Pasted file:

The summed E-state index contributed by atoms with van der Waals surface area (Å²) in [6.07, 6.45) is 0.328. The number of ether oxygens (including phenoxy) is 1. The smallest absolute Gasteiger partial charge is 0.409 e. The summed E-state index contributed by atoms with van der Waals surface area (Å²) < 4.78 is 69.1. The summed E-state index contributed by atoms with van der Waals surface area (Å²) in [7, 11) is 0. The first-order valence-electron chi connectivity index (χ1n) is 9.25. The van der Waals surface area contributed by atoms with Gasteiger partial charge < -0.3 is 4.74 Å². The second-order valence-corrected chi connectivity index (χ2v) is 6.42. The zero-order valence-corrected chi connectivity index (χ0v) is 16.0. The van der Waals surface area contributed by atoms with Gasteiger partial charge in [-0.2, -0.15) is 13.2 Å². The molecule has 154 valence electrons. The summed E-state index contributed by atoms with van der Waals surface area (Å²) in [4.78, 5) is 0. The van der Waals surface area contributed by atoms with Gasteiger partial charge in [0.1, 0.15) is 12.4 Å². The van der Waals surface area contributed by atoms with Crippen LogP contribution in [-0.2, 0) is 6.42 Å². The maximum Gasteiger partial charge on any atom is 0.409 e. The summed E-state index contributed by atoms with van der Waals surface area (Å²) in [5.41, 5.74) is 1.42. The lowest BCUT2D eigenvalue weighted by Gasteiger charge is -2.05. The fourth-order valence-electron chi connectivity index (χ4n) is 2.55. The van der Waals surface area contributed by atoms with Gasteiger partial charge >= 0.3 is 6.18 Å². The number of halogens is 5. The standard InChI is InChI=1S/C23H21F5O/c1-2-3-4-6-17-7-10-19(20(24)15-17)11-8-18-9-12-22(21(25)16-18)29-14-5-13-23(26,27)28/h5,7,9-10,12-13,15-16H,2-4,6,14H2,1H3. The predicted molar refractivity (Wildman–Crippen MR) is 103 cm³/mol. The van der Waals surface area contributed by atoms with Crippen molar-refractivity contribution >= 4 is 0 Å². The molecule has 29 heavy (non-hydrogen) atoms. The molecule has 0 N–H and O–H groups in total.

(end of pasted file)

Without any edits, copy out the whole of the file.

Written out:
The summed E-state index contributed by atoms with van der Waals surface area (Å²) in [6.07, 6.45) is 0.328. The number of ether oxygens (including phenoxy) is 1. The smallest absolute Gasteiger partial charge is 0.409 e. The summed E-state index contributed by atoms with van der Waals surface area (Å²) < 4.78 is 69.1. The summed E-state index contributed by atoms with van der Waals surface area (Å²) in [7, 11) is 0. The first-order valence-electron chi connectivity index (χ1n) is 9.25. The van der Waals surface area contributed by atoms with Gasteiger partial charge < -0.3 is 4.74 Å². The second-order valence-corrected chi connectivity index (χ2v) is 6.42. The zero-order valence-corrected chi connectivity index (χ0v) is 16.0. The van der Waals surface area contributed by atoms with Gasteiger partial charge in [-0.2, -0.15) is 13.2 Å². The molecule has 154 valence electrons. The summed E-state index contributed by atoms with van der Waals surface area (Å²) in [4.78, 5) is 0. The van der Waals surface area contributed by atoms with Gasteiger partial charge in [0.1, 0.15) is 12.4 Å². The van der Waals surface area contributed by atoms with Crippen LogP contribution in [-0.2, 0) is 6.42 Å². The maximum Gasteiger partial charge on any atom is 0.409 e. The summed E-state index contributed by atoms with van der Waals surface area (Å²) in [5.41, 5.74) is 1.42. The lowest BCUT2D eigenvalue weighted by Gasteiger charge is -2.05. The fourth-order valence-electron chi connectivity index (χ4n) is 2.55. The van der Waals surface area contributed by atoms with Gasteiger partial charge >= 0.3 is 6.18 Å². The number of halogens is 5. The standard InChI is InChI=1S/C23H21F5O/c1-2-3-4-6-17-7-10-19(20(24)15-17)11-8-18-9-12-22(21(25)16-18)29-14-5-13-23(26,27)28/h5,7,9-10,12-13,15-16H,2-4,6,14H2,1H3. The predicted molar refractivity (Wildman–Crippen MR) is 103 cm³/mol. The van der Waals surface area contributed by atoms with Crippen molar-refractivity contribution >= 4 is 0 Å². The molecule has 29 heavy (non-hydrogen) atoms. The molecule has 0 N–H and O–H groups in total.